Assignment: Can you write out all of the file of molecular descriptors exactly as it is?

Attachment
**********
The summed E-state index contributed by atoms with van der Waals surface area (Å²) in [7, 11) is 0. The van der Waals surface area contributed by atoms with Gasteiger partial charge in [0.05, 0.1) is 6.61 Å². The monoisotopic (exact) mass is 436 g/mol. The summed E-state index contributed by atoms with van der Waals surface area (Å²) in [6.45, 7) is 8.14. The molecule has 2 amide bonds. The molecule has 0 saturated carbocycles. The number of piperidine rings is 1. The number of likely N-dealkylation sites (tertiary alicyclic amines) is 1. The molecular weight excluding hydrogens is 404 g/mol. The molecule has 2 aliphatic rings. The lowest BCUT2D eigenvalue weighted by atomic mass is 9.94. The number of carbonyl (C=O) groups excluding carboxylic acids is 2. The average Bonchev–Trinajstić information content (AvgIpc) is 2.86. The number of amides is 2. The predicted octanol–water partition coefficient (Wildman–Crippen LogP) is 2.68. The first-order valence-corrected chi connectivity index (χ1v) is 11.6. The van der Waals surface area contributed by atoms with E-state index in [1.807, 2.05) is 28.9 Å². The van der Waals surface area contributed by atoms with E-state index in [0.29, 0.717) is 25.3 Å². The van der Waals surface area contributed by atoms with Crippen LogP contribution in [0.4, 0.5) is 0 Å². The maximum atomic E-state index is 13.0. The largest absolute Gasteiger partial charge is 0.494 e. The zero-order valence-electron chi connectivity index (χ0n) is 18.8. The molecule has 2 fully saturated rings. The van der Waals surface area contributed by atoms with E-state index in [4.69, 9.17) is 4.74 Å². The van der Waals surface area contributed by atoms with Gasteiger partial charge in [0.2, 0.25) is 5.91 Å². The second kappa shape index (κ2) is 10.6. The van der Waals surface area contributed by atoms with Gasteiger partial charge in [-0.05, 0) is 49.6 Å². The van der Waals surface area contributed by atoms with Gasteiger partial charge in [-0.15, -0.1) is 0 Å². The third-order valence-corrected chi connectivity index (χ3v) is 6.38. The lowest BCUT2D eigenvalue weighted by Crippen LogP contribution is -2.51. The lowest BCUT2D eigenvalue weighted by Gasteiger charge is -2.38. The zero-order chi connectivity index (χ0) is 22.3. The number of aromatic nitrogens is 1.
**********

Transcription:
The summed E-state index contributed by atoms with van der Waals surface area (Å²) in [7, 11) is 0. The van der Waals surface area contributed by atoms with Gasteiger partial charge in [0.05, 0.1) is 6.61 Å². The monoisotopic (exact) mass is 436 g/mol. The summed E-state index contributed by atoms with van der Waals surface area (Å²) in [6.45, 7) is 8.14. The molecule has 2 amide bonds. The molecule has 0 saturated carbocycles. The number of piperidine rings is 1. The number of likely N-dealkylation sites (tertiary alicyclic amines) is 1. The molecular weight excluding hydrogens is 404 g/mol. The molecule has 2 aliphatic rings. The lowest BCUT2D eigenvalue weighted by atomic mass is 9.94. The number of carbonyl (C=O) groups excluding carboxylic acids is 2. The average Bonchev–Trinajstić information content (AvgIpc) is 2.86. The number of amides is 2. The predicted octanol–water partition coefficient (Wildman–Crippen LogP) is 2.68. The first-order valence-corrected chi connectivity index (χ1v) is 11.6. The van der Waals surface area contributed by atoms with E-state index in [1.807, 2.05) is 28.9 Å². The van der Waals surface area contributed by atoms with E-state index in [0.29, 0.717) is 25.3 Å². The van der Waals surface area contributed by atoms with Crippen LogP contribution in [0.4, 0.5) is 0 Å². The maximum atomic E-state index is 13.0. The largest absolute Gasteiger partial charge is 0.494 e. The zero-order valence-electron chi connectivity index (χ0n) is 18.8. The molecule has 2 fully saturated rings. The van der Waals surface area contributed by atoms with E-state index in [4.69, 9.17) is 4.74 Å². The van der Waals surface area contributed by atoms with Gasteiger partial charge in [0.2, 0.25) is 5.91 Å². The second kappa shape index (κ2) is 10.6. The van der Waals surface area contributed by atoms with Gasteiger partial charge in [-0.05, 0) is 49.6 Å². The van der Waals surface area contributed by atoms with Gasteiger partial charge in [-0.15, -0.1) is 0 Å². The third-order valence-corrected chi connectivity index (χ3v) is 6.38. The lowest BCUT2D eigenvalue weighted by Crippen LogP contribution is -2.51. The lowest BCUT2D eigenvalue weighted by Gasteiger charge is -2.38. The zero-order chi connectivity index (χ0) is 22.3. The number of aromatic nitrogens is 1.